§ 54. Mr. Chapman
asked the Secretary of State for Foreign and Commonwealth Affairs what are Her Majesty's Government's plans for long-term development aid to Ethiopia.
§ The Minister for Overseas Development (Mr. Timothy Raison)
I consider that the World Bank and the European Community, to whose aid funds we contribute largely, are in the best position to provide appropriate long-term development aid to Ethiopia. We shall also be considering what we can do bilaterally, but meanwhile we shall constinue our plans to support education and training.
§ Mr. Chapman
In view of the still urgent need for immediate help to Ethiopia, does my right hon. Friend agree that long-term funding and sustained aid to that country must remain a foremost priority of our overseas aid programme? Essential to the success of such aid must be the co-operation of the Ethiopian Government. Does my right hon. Friend believe that the Ethiopian Government are providing the necessary co-operation?
§ Mr. Raison
No one can doubt the need for long-term development in Ethiopia. However, we must recognise that it will not be easy to achieve, partly because of the raging civil war in that country, and partly because the Ethiopian regime has collectivist ideas about agriculture and other matters, alongside which it may be difficult to work.
§ Mr. Barnett
Does the Minister recognise that often in the wake of famine people who are directly affected are much more likely to listen sympathetically and encouragingly to the idea of development on new lines that will make their position more secure? Therefore, in view of British expertise in tropical agriculture, will the Minister consider seriously the possibility of a well-mounted bilateral programme?
§ Mr. Raison
Under the pressure of the appalling circumstances in Ethiopia, a more open-minded and receptive approach may develop in its Government. I hope that that will be so. But we must consider carefully how much of our effort can be done bilaterally and how much of it through the multilateral agencies. A large proportion of our aid programme goes to those multilateral agencies.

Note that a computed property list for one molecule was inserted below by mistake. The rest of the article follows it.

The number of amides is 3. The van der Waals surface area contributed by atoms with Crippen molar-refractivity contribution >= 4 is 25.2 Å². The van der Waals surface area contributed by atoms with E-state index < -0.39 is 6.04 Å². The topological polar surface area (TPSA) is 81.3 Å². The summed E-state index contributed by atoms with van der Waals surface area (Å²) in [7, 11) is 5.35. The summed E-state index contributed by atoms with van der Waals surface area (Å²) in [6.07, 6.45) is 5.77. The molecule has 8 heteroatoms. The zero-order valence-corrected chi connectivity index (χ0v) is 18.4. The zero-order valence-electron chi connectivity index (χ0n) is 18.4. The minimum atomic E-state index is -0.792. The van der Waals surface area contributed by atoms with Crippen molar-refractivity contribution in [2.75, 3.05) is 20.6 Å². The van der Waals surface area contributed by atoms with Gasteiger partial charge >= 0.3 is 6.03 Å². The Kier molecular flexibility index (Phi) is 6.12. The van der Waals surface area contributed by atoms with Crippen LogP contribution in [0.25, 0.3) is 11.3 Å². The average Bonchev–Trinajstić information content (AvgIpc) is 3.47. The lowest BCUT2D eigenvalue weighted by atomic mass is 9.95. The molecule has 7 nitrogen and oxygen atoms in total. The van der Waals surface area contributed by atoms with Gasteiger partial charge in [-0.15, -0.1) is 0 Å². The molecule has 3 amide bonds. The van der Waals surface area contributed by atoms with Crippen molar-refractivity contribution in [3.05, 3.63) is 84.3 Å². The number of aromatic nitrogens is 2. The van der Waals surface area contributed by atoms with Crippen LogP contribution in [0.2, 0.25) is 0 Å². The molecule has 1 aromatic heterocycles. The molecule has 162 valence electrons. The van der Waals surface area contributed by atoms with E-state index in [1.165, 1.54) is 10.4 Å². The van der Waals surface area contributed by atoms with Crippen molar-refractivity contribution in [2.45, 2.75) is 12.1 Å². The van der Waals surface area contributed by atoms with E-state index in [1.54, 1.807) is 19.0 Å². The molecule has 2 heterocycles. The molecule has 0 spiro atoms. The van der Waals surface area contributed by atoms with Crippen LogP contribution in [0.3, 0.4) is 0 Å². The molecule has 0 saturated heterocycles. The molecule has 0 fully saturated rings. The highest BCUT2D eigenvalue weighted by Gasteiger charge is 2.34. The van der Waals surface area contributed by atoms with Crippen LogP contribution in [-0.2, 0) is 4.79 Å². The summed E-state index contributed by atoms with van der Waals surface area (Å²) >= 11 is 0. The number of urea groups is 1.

§ Mr. Bowen Wells
Does my right hon. Friend agree that if there is to be long-term development in Ethiopia and sub-Saharan Africa the co-ordination of all aid givers will be essential, together with political and economic reform? In that case, does he agree that the World Bank and the special fund for Africa are the obvious means with which to effect that objective? How then can he defend Britain's position in Paris on Friday in not contributing to the special fund?
§ Mr. Raison
I fully agree that co-ordination and policy reform are essential. We have told the World Bank that we shall make available £15 million a year for five years, which will be used to work closely with its special facility and with exactly the same objectives as the World Bank has.
§ Mr. Alton
What best estimates can the Minister give about the numbers of refugees who are likely to be in 610 danger of their lives as a result of the continued famine in Ethiopia? What representations have Her Majesty's Government made to the Ethiopian authorities about the firing of shots at refugees trying to flee the country?
§ Mr. Raison
It is difficult to give figures about the numbers of refugees who might leave Ethiopia in the coming months. When I was in Ethiopia I made it clear to the Ethiopian Government that we believe that they must do all that they can to allow food to reach those who need it. We are also talking to the International Red Cross to see whether it can take steps to bring about some further relaxation of the hostilities which are making the transmission of food more difficult than it need be.